Here is Foreign Policy's page on Egypt. Who's behind Egypt's revolt? It’s a genuine grassroots movement, fed by Facebook, that includes students, workers, intellectuals, Islamists and nationalists. Did new media inspire the recent wave of uprisings, or will Facebook yet prove a dictator's best friend? A revolution has not been televised: Viewers are misled when they are told social media has changed the nature of activism. From TNR, deja vu in Cairo: Eli Lake on lessons from 2005; as Mubarak teeters, lessons can be drawn from Suharto's ouster; and who are the main players in the upheaval and what do they want? Jeremy Bernstein on ElBaradei and Egypt’s nuclear future. Should we fear the Muslim Brotherhood? If we can be friends with Saudi Arabia, we can work with Egypt's largest organized opposition group (and more). “If power is not seized, counter-revolution will rise”: An interview with Vijay Prashad on the Arab revolt. The Egyptian protests are exhilarating, but it's important to ask what's next. Is the Arab world at a tipping point? Egypt's prospects look better but its immediate future is still uncertain. The Egypt effect: How other Arabian rulers are reacting. Street battle over the Arab future: Whether protest or crackdown prevails in Egypt, a region trapped in stagnation seems permanently altered. From TNI, Franck Salameh on the coming "Arab Revolution"; and Tunisia isn't just causing heartburn in Egypt — this could be the Arab world's 1848. Meanwhile Tunisia’s revolution isn't going so well.

A new issue of Cryonics is out. From Rationality, Markets and Morals, James M. Buchanan (George Mason): The Limits of Market Efficiency. From LRB, Nick Holdstock explains an extremely violent cartoon called Greeting Card for the Year of the Rabbit, recently removed from the internet by the government in Beijing. The introduction to Theories of International Politics and Zombies by Daniel W. Drezner. Poor Reason: Stephen Steinberg on how culture still doesn’t explain poverty. Unlike Virgin’s iPad “magazine” called Project, Rupert Murdoch/Newscorp daily news app (not a magazine or a newspaper) called The Daily is not crap. And then what happened? Writing students are a dreamy, quixotic tribe. You can download Ecodefense: A Field Guide to Monkeywrenching. An interview with Bernard-Henri Levy on his new book, Public Enemies, his surprising friendship with Michel Houellebecq, and his frontline reporting. A fighting spirit won’t save your life: The idea that an individual has power over his health has a long history in American popular culture, but there is no link between optimism and health. A review of Lastingness: The Art of Old Age by Nicholas Delbanco. David Barash on a biological case for gun control. Perhaps the Beeb ought to consider hiring Dave Kim from the Brooklyn Rail, who earlier this month explored what has to be one of our planet's least hospitable environments: the fast-food chain White Castle. Stop using the word “Caucasian” to mean white.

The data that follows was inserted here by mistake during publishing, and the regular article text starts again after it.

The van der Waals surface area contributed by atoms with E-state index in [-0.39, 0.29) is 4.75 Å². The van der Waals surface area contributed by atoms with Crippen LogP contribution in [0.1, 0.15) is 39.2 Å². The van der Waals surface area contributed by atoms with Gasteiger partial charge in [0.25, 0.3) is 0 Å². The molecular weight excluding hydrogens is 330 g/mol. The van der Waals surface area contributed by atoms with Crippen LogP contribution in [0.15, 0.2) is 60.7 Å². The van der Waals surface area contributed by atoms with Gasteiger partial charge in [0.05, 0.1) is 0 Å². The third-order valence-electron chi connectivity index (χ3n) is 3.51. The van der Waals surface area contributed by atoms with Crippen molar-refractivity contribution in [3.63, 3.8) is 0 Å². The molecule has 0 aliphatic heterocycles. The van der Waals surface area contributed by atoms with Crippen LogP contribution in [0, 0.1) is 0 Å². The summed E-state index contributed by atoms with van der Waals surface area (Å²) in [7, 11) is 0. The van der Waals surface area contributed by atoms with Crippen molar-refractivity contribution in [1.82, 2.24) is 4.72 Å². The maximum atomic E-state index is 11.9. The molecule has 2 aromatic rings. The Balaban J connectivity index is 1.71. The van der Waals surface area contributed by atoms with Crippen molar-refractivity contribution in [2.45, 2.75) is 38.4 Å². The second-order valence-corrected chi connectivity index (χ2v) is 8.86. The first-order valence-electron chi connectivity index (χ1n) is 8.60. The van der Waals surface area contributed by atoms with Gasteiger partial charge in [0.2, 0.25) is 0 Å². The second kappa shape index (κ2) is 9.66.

Gerard N. Magliocca (Indiana): "Too-Big-To-Fail" States. A look at the states most likely to go bankrupt: Find who's in the deepest debt — it isn't who you think. The 50 Worst States in America: American States are fond of trumpeting their superlatives — but if you're all so great, how come the country's giving off the distinct odor of failure? The United States of Shame: Whether it’s a fat population, high rate of STDs or excessive tax rate, it turns out that every state ranks dead last in at least one unsavory category (and a response: The United States of Awesome). The Secession Solution: Kirkpatrick Sale on a data-based plea for the Independent States of America. What would it look like if red states formed their own country? It has long been true that California on its own would rank as one of the biggest economies in the world — but how do other American states compare with other countries? “50 and 50” is an ongoing project where fifty designers from across the US will each reinterpret their state’s motto. Here is a map of the US showing Google's autocomplete suggestions for states. From Cartophilia, a look at a map on food by state. America is a nation of Smiths, Johnsons, and Sullivans, but also of Garcias and Nguyens — see what surnames proliferate in your part of the country. Welcome to Utopia: A historical guide to Massachusetts's quest for perfection. A look at the prehistoric treasure in the fields of Indiana.